Years Ago

Today is Thursday, Aug. 14, the 226th day of 2014. There are 139 days left in the year.


On this date in:

1848: The Oregon Territory is created.

1900: International forces, including American Marines, enter Beijing to put down the Boxer Rebellion, which is aimed at purging China of foreign influence.

1909: The newly opened Indianapolis Motor Speedway has its first event, a series of motorcycle races.

1935: President Franklin D. Roosevelt signs the Social Security Act into law.

1944: The federal government allows the manufacture of certain domestic appliances, such as electric ranges and vacuum cleaners, to resume on a limited basis.

1945: President Harry S. Truman announces that Japan has surrendered unconditionally, ending World War II.

1951: Newspaper publisher William Randolph Hearst, 88, dies in Beverly Hills, Calif.

1969: British troops go to Northern Ireland to intervene in sectarian violence between Protestants and Roman Catholics.

1973: U.S. bombing of Cambodia ends.

1980: Workers go on strike at the Lenin Shipyard in Gdansk, Poland, in a job action that results in creation of the Solidarity labor movement.

1989: South African President P.W. Botha announces his resignation after losing a bitter power struggle within his National Party.

1994: Ilich Ramirez Sanchez, the terrorist known as “Carlos the Jackal,” is captured by French agents in Sudan.

2004: A visibly weak Pope John Paul II joins thousands of other ailing pilgrims at a cliffside shrine in Lourdes, France, telling them he shares in their physical suffering and assures them the burden is part of God’s “wondrous plan.”


1989: Eighteen Youngs-town area Arby’s restaurants are conducting a test that will allow customers to pay with credit cards. It is the first fast food chain in the area to do so.

About 1,000 people camp outside the Phillip Murray Hall on South Avenue to apply for 600 available Section 8 housing assistance slots.

Girard’s annual Parkwood Days Festival is marred when the seat of an amusement ride breaks off, hurling Christine Latronic, 18, and Maurice Damelio, 18, from the parachute ride. Latronic is in St. Elizabeth Hospital, where Damelio was released after treatment.

1974: President Ford asks William B. Saxbe, a former Republican senator from Ohio, to remain in his cabinet as Attorney General.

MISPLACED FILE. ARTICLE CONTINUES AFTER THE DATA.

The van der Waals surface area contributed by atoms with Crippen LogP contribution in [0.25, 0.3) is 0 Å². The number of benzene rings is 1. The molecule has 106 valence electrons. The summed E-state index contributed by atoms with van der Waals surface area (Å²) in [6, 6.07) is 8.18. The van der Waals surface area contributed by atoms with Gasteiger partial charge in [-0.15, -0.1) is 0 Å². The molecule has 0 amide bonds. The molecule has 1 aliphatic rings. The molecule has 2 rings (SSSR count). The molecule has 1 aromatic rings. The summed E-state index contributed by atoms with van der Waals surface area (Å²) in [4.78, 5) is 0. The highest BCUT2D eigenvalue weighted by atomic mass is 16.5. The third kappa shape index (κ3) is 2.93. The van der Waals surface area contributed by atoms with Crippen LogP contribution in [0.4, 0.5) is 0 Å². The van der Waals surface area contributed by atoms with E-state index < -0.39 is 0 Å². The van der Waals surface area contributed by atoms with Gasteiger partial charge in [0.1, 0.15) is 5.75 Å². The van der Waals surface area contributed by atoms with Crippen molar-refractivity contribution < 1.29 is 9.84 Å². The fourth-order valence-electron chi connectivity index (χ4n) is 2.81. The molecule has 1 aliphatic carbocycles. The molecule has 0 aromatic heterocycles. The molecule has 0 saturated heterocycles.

A discharged Austintown school bus driver and driver education teacher is placed on three years probation on charges of contributing to the unruliness of a minor girl. Juvenile Court Judge Martin Joyce says he suspended a six-month jail sentence because the man is the sole support for his 81-year-old mother.

Youngstown’s Milton Dam crisis remains unresolved after City Council refuses to pass any of six measures aimed at either rehabilitating or breaching the dam.

1964: Youngstown district mills are adding six open hearths, bringing production to 81 percent, the highest since the spring of 1962, with 11 blast furnaces, 47 open hearths, nine electric furnaces and one basic oxygen converter in operation.

A $10,000 fire guts the Amerital Veterans and Civic Association clubhouse at 1755 Shehy St. Firemen from the No. 6 Fire Station, which is only a few doors away, found six or seven places where fires had been set.

James C. Foutts, 56, director of the Public Library of Youngstown and Mahoning County for 19 years, dies in North Side Hospital.

1939: Business Agent Anthony Hubbard orders Youngstown carpenters to end their three-week strike at the $3 million Westlake Housing project.

The Rev. George L. Ford, secretary of Federated Churches and former pastor of Himrod Baptist Church, dies of a heart ailment in North Side hospital. He was 69.

Youngstown police and Trumbull sheriff’s deputies are seeking four bandits who held up Julius Antonitz of 53 Henry St., Vienna, of $210, most of which he had won at the Fowler dog track.

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